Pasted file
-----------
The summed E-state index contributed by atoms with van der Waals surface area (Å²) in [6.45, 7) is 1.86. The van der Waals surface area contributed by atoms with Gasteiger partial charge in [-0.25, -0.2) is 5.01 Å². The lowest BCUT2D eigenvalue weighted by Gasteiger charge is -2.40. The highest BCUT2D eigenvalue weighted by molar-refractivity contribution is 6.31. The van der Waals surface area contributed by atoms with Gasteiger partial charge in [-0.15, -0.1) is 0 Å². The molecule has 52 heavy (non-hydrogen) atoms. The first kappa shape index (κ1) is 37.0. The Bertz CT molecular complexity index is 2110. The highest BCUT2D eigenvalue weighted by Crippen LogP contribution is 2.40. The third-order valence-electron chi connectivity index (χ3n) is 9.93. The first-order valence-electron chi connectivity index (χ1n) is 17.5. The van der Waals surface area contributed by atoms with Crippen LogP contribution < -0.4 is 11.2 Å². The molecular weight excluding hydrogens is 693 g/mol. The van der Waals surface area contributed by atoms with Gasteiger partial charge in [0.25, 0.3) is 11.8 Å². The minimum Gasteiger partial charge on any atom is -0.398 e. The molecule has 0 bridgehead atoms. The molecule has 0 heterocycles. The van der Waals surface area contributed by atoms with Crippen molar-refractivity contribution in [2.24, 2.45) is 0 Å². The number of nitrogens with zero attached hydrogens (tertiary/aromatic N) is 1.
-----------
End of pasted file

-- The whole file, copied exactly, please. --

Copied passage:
The summed E-state index contributed by atoms with van der Waals surface area (Å²) in [6.45, 7) is 1.86. The van der Waals surface area contributed by atoms with Gasteiger partial charge in [-0.25, -0.2) is 5.01 Å². The lowest BCUT2D eigenvalue weighted by Gasteiger charge is -2.40. The highest BCUT2D eigenvalue weighted by molar-refractivity contribution is 6.31. The van der Waals surface area contributed by atoms with Gasteiger partial charge in [-0.15, -0.1) is 0 Å². The molecule has 52 heavy (non-hydrogen) atoms. The first kappa shape index (κ1) is 37.0. The Bertz CT molecular complexity index is 2110. The highest BCUT2D eigenvalue weighted by Crippen LogP contribution is 2.40. The third-order valence-electron chi connectivity index (χ3n) is 9.93. The first-order valence-electron chi connectivity index (χ1n) is 17.5. The van der Waals surface area contributed by atoms with Crippen LogP contribution < -0.4 is 11.2 Å². The molecular weight excluding hydrogens is 693 g/mol. The van der Waals surface area contributed by atoms with Gasteiger partial charge in [0.25, 0.3) is 11.8 Å². The minimum Gasteiger partial charge on any atom is -0.398 e. The molecule has 0 bridgehead atoms. The molecule has 0 heterocycles. The van der Waals surface area contributed by atoms with Crippen molar-refractivity contribution in [2.24, 2.45) is 0 Å². The number of nitrogens with zero attached hydrogens (tertiary/aromatic N) is 1.